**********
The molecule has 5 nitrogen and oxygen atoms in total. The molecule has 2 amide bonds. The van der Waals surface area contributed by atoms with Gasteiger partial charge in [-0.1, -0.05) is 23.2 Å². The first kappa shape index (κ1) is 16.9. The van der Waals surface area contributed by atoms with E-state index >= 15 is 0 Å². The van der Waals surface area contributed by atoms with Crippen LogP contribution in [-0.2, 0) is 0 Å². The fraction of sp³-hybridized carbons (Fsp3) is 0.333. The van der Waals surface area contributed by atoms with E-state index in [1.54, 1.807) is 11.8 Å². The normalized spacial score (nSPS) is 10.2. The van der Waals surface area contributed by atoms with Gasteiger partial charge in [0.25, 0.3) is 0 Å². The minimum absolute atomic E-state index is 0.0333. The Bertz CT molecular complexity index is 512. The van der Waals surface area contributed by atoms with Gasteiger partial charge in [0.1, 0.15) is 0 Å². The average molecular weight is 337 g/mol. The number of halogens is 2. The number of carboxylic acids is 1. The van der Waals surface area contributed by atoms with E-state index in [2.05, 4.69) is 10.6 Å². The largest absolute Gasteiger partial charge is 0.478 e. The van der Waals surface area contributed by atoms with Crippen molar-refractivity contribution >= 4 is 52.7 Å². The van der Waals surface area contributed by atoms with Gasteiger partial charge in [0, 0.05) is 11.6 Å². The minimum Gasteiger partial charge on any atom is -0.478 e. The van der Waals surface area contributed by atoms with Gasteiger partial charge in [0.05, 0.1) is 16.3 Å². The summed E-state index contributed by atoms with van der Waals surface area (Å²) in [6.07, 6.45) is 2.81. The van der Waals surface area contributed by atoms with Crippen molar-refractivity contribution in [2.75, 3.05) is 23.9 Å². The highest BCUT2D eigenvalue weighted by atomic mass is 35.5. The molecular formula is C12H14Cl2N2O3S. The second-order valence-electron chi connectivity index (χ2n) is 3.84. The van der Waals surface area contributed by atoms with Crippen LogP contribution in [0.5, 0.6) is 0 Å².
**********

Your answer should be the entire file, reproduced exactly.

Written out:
The molecule has 5 nitrogen and oxygen atoms in total. The molecule has 2 amide bonds. The van der Waals surface area contributed by atoms with Gasteiger partial charge in [-0.1, -0.05) is 23.2 Å². The first kappa shape index (κ1) is 16.9. The van der Waals surface area contributed by atoms with E-state index >= 15 is 0 Å². The van der Waals surface area contributed by atoms with Crippen LogP contribution in [-0.2, 0) is 0 Å². The fraction of sp³-hybridized carbons (Fsp3) is 0.333. The van der Waals surface area contributed by atoms with E-state index in [1.54, 1.807) is 11.8 Å². The normalized spacial score (nSPS) is 10.2. The van der Waals surface area contributed by atoms with Gasteiger partial charge in [0.25, 0.3) is 0 Å². The minimum absolute atomic E-state index is 0.0333. The Bertz CT molecular complexity index is 512. The van der Waals surface area contributed by atoms with Gasteiger partial charge in [0.1, 0.15) is 0 Å². The average molecular weight is 337 g/mol. The number of halogens is 2. The number of carboxylic acids is 1. The van der Waals surface area contributed by atoms with E-state index in [2.05, 4.69) is 10.6 Å². The largest absolute Gasteiger partial charge is 0.478 e. The van der Waals surface area contributed by atoms with Crippen molar-refractivity contribution >= 4 is 52.7 Å². The van der Waals surface area contributed by atoms with Gasteiger partial charge in [0, 0.05) is 11.6 Å². The minimum Gasteiger partial charge on any atom is -0.478 e. The van der Waals surface area contributed by atoms with Gasteiger partial charge in [0.05, 0.1) is 16.3 Å². The summed E-state index contributed by atoms with van der Waals surface area (Å²) in [6.07, 6.45) is 2.81. The van der Waals surface area contributed by atoms with Crippen molar-refractivity contribution in [2.75, 3.05) is 23.9 Å². The highest BCUT2D eigenvalue weighted by atomic mass is 35.5. The molecular formula is C12H14Cl2N2O3S. The second-order valence-electron chi connectivity index (χ2n) is 3.84. The van der Waals surface area contributed by atoms with Crippen LogP contribution in [0.5, 0.6) is 0 Å².